A Brief History of Seltzer Booms in America
For over 100 years, the bubbly beverage has gone in and out of vogue as a wellness tonic.
Three or four or five years ago, a man looked more or less ashamed of himself when he ordered ginger ale, lemon soda, or seltzer,” a bartender noted. “Nowadays, however, everything is changed. [Soft] beverages are the taste of the day.”
It’s a pretty astute summary of today’s craze for fizzy drinks, right? Except this observation was made not in 2019, but in 1885.
The quote comes from author Barry Joseph’s 2018 book Seltzertopia: The Extraordinary Story of an Ordinary Drink, which underlines the enduring popularity of seltzer in America, far beyond the surprise 21st-century resurgence of La Croix.
“Seltzer is a chameleon,” Joseph explains. “Through time and all around the world, people have filled it with meaning, with the idea that it can communicate something about who they are and who they want to be.”
For at least three centuries, debate has raged over seltzer’s purported health benefits (or lack thereof); meanwhile, seltzer itself has gone in and out of vogue as tastes and fashions changed. From its invention in an 18th-century English brewery to today’s expanding selection of fancy “adaptogen-infused” carbonated waters, each time seltzer has bubbled up into the cultural consciousness, it’s done so in a slightly different way, moving, in Joseph’s words, “from medicine for the elite to beverage for the masses.”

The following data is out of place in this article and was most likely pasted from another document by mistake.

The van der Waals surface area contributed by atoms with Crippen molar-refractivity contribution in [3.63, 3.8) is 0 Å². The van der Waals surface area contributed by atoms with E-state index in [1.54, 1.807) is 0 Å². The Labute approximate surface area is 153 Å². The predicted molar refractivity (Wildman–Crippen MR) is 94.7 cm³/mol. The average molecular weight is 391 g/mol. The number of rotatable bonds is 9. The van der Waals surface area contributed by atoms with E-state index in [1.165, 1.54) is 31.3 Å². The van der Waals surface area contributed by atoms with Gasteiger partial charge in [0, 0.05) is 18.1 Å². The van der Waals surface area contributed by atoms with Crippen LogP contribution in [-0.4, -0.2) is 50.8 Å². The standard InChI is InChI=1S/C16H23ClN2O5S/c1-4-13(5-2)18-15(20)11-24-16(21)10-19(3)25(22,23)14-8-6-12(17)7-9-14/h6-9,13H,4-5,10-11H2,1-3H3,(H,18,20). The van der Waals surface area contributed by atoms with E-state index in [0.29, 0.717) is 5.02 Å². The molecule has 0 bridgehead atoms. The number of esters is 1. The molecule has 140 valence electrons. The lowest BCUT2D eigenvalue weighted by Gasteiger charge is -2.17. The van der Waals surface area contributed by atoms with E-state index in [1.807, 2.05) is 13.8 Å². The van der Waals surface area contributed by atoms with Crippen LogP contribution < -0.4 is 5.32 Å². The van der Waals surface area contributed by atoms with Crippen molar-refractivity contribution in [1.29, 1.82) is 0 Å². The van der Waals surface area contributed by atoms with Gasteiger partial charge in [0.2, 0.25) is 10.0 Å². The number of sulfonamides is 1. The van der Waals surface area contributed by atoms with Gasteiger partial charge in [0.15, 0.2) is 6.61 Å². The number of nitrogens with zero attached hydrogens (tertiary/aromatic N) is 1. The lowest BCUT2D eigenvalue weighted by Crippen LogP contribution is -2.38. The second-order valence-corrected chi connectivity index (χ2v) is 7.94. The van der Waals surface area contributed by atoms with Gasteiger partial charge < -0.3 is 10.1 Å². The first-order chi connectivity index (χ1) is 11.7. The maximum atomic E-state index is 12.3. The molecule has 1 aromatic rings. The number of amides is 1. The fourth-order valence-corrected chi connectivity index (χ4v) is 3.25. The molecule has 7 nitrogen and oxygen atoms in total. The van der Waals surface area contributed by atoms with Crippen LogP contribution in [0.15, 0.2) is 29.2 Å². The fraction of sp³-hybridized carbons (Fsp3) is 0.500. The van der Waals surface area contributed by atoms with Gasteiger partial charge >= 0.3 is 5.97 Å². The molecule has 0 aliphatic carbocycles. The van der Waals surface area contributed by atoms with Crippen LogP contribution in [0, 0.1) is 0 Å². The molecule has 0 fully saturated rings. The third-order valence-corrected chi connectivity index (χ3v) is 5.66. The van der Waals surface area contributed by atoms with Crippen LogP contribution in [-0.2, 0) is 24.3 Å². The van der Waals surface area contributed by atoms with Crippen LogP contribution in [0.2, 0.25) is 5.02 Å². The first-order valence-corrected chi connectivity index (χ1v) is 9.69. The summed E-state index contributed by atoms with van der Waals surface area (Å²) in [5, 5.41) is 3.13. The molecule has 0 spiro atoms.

“Seltzer is a chameleon… People have filled it with meaning, with the idea that it can communicate something about who they are and who they want to be.”
Late 1700s: “Taking the waters”
The idea that sparkling water has medicinal value dates all the way back to the Greeks, but it wasn’t until the 1700s that spa culture really took shape among the well-heeled classes of modern Europe. Spa towns, complete with opulent hotels and other entertainments, developed around naturally occurring mineral springs whose effervescent waters, doctors believed, could cure almost any ailment, from indigestion to gout to kidney problems. They catered to wealthy patrons and creative types who came to seek health — or just to see and be seen. The word “seltzer” itself comes from the name of one of these German spa towns, Niederselters, whose naturally carbonated mineral waters were bottled and exported around the world as early as 1787.